Academic Departments and Programs

Joseph Prymak's Whiteshell Provincial Park,</br>
Manitoba, Canada Joseph Prymak's Whiteshell Provincial Park,</br>
Manitoba, Canada

Anthropology is the study of how humans have developed and adapted, both culturally and physically, in both the present and past. Anthropologists examine the origins of the human species, physical and cultural remains from archaeological sites, the development of value systems, social relationships, and symbolic communication.

Well-known anthropologists include Margaret Mead; famous for her work in the Samoan and New Guinea cultures, and Jane Goodall who has made significant discoveries about primate societies. If you are interested in the biological evolution of humans, how people live in various cultural settings (in both the past and present), how societies are adapted to their environments, and the structure of language, then Anthropology would be a good choice of study.

At The University of Winnipeg, you can specialize in Cultural Anthropology, Linguistic Anthropology, Archaeology or Biological Anthropology, or you may choose an integrated program that includes all four areas.

Department News:

The department of Geography, the department of Anthropology and the Caribbean Research Institute present Dr. Matthew Peros: "Recent Paleoenvironmental Research in Cuba: Implications for Archaeology and Paleontology". Wednesday, February 10th from 12:30-1:30 in room 5L24.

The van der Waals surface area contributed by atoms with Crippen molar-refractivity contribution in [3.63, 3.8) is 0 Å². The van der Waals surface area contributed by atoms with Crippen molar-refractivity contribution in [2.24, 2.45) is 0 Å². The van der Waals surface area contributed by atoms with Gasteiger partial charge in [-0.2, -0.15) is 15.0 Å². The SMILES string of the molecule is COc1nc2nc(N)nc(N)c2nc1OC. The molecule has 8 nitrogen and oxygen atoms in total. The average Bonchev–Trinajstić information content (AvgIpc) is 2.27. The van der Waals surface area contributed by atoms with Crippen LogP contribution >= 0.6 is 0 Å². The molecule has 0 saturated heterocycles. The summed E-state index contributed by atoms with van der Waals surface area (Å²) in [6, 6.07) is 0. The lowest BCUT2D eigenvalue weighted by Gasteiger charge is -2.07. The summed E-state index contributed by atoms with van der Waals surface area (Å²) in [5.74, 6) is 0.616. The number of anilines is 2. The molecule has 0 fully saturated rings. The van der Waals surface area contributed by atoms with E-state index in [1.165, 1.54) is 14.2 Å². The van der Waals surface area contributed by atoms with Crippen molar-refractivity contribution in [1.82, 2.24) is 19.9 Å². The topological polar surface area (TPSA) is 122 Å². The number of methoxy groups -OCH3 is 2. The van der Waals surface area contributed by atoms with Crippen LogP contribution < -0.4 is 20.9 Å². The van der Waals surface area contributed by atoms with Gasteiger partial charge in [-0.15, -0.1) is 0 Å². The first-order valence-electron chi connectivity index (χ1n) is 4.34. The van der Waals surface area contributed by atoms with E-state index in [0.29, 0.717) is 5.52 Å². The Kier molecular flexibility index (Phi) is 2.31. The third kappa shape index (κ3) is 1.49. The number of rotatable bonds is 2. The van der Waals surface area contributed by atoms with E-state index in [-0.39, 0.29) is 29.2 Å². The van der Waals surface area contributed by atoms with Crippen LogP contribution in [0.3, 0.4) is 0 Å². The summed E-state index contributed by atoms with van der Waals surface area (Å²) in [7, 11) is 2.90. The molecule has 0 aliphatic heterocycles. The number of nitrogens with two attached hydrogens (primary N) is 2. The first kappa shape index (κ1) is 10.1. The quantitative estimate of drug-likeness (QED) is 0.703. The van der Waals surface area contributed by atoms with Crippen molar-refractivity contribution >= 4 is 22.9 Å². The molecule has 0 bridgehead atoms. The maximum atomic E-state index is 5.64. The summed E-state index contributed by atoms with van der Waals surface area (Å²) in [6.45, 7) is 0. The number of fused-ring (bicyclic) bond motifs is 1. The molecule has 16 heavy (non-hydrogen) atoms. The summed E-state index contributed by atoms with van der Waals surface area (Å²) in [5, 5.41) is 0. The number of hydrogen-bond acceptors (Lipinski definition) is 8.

Anthropology's own Dr. Jaime Cidro will be working with Norway House Cree Nation, Manitoba on research on birthing repatriation thanks to a Canadian Institutes for Health Research (CIHR) grant worth $114,300 over two years. Please click here for more information!

Please check out Lingo, the Linguistics newsletter created by Dr. Ivan Roksandic.

Dr. Mirjana Roksandic received Wenner Gren Initiatives funding, a grant worth $23,000, to organize a conference on Nicaraguan canal with her Nicaraguan colleague Donald Byers. The purpose of the conference is to raise international awareness of the potential consequences of this large infrastructure on cultural and biologican heritage of indigenous and local people who will be impacted by the canal.